Deadrise, One Draft at a Time

January 16, 2013

The following was originally posted on My Life In Stories. Read the original post here.

Writing Deadrise was one of the most gritty, arduous, transformational experiences of my life so far, in a class with marriage, fatherhood, working on an ambulance, and getting my private pilot license.  It was a tremendous, long term effort, with a wonderful result.  I looked for my bride, Mary, for more than forty years, and had actually given up hope many times I would ever meet her.  Two weeks after our first date, I proposed.  When you know, you know.  Thank God she said yes, which led to the birth of our son, Beau.  What a gift these two human beings are to me.  Learning to serve others on the ambulance in the worst ten minutes of their lives?  I will always be proud of that effort.  Flying off into the wild blue yonder by myself, and then with friends, makes for a profound perspective on the world and my place in it.  And then came Deadrise.

For good or ill, screen and television writing was coming easily for me at the moment when my agent, Matthew Bialer, at Sanford J. Greenburger, suggested I write a novel.  After a couple more years mulling a subject for the book, I got to work.  After finishing the first draft a number of months later (a large number of months), I realized Matthew meant for me to write a thriller, and not literary fiction.  You, dear reader, can be glad he intervened.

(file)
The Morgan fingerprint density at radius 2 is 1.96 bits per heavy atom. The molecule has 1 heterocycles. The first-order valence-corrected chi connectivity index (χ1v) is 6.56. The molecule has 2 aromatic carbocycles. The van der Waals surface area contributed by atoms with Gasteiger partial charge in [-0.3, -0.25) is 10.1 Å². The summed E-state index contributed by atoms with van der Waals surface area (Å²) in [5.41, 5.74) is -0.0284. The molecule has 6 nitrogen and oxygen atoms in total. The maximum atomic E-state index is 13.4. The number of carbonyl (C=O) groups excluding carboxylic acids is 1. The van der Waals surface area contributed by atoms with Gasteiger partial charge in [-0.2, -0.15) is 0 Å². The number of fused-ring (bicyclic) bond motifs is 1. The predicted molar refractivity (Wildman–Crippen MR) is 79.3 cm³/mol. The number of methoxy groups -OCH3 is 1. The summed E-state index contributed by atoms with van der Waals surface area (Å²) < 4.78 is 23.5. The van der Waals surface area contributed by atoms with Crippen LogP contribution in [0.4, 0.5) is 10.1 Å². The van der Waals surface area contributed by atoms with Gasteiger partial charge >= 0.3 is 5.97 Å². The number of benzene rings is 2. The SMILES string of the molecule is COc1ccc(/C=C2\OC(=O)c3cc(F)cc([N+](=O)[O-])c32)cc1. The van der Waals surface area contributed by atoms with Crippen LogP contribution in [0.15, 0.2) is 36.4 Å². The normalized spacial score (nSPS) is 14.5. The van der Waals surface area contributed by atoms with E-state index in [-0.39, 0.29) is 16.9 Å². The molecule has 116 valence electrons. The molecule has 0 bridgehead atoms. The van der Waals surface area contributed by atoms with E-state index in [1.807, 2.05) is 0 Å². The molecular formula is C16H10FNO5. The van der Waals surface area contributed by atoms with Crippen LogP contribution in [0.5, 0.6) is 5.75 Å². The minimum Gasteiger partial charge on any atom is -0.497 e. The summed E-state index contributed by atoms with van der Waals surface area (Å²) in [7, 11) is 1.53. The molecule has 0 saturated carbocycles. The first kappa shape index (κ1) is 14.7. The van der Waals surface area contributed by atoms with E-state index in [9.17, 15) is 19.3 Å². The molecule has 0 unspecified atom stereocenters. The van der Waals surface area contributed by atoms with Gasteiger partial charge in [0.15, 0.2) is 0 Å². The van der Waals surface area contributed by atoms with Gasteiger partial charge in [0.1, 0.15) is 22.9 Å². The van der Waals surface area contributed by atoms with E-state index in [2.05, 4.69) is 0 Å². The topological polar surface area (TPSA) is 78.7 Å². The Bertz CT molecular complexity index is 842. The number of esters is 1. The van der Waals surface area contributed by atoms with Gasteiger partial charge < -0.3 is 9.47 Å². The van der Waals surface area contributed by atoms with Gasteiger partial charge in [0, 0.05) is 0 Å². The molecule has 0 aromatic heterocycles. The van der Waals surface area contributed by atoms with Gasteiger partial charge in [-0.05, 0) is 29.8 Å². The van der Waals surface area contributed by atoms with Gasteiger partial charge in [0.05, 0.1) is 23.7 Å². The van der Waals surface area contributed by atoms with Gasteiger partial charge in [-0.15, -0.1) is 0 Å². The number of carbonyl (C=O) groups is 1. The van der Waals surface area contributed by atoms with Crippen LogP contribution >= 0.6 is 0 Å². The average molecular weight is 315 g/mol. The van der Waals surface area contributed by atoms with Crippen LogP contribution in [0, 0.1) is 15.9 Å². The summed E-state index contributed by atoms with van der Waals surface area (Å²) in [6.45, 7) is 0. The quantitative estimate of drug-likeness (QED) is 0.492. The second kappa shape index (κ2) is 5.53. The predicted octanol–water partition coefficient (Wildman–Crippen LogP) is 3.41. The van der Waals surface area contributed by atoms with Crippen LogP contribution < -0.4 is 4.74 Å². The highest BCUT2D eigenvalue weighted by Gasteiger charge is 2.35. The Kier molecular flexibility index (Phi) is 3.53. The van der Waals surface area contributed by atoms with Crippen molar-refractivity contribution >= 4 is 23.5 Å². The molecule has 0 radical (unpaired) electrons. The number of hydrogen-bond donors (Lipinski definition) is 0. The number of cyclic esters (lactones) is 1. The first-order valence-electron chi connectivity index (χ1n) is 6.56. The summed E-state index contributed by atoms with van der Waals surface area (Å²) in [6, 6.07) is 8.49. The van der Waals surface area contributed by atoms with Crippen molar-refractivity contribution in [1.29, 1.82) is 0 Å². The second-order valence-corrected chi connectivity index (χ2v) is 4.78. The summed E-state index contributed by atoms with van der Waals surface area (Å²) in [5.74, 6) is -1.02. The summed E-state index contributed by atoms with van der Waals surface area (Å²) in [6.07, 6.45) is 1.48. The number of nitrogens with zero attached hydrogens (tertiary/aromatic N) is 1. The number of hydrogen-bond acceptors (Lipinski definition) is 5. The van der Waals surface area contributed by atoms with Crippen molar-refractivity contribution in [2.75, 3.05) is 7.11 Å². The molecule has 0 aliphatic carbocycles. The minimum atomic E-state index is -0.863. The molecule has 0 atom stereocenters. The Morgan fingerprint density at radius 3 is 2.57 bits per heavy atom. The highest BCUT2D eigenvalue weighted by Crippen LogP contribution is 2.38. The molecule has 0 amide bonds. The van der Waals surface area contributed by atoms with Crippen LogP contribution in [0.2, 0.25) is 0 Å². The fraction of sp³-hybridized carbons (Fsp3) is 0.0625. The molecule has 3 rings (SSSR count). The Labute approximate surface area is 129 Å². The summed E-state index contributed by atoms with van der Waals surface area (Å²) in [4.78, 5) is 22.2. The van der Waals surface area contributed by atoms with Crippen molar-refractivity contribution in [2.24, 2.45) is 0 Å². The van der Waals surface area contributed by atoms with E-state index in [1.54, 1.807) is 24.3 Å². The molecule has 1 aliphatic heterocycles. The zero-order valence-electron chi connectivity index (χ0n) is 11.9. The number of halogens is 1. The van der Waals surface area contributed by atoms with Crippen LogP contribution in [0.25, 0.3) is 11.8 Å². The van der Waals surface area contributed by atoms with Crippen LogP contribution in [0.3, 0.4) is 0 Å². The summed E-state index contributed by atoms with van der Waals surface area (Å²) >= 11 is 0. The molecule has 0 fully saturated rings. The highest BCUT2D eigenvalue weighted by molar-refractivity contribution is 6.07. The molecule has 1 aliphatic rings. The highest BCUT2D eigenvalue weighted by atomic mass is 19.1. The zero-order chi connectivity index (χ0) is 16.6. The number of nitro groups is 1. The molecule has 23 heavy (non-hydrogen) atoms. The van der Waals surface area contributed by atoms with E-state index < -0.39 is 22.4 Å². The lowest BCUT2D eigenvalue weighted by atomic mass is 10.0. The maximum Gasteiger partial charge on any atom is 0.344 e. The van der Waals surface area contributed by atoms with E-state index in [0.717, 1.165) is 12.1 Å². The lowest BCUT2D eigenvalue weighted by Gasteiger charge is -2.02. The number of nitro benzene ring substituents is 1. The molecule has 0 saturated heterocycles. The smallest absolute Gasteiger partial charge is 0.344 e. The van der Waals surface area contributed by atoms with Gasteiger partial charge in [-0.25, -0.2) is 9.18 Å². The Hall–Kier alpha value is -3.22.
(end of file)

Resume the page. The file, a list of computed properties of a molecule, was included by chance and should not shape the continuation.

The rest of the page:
It took me some time to climb out of the dumps.  I had gotten used to receiving awards for early drafts of feature film scripts.  I was spoiled.  Then I got real.  And that’s when the rewrites began.  Matthew Bialer was full of excellent advice on every new draft.  I am forever in his debt.  My textbooks in this time of apprenticeship were the works of Lee Child, Harlan Coben, Scott Smith, Carl Hiaasen, and James Lee Burke among others.  Eventually I got the thriller voice correctly, and there was a story.  An award-winning story  (Conversations Book Club Top 100 Books of 2012).

Readers are genuinely digging Deadrise.  I cannot tell you how happy this makes me.  The real unsought treasure in this experience, the part that makes it so enriching for me, is hearing from actual readers personally, whether through emails, at signings, or during the Q&A a panels and talks.  It delights me to have moved from the writing phase, where my audience had no face or voice, to the post-published time when I can hear and learn from you directly.  You are full of good ideas, insights, and encouraging responses to the work.  With every email and review, I know I am blessed.  You can always catch up with me at  Writing back to you is a pleasure for me.  I look forward to the opportunity of replying personally.  Writing Nitro Express, the next book in the Ben Blackshaw series, for you, a real, non-imaginary you this time around, is inspiring.  In the meantime, thank you for being such thoughtful, generous, creative people!  You made all the sweat and hardship worth it.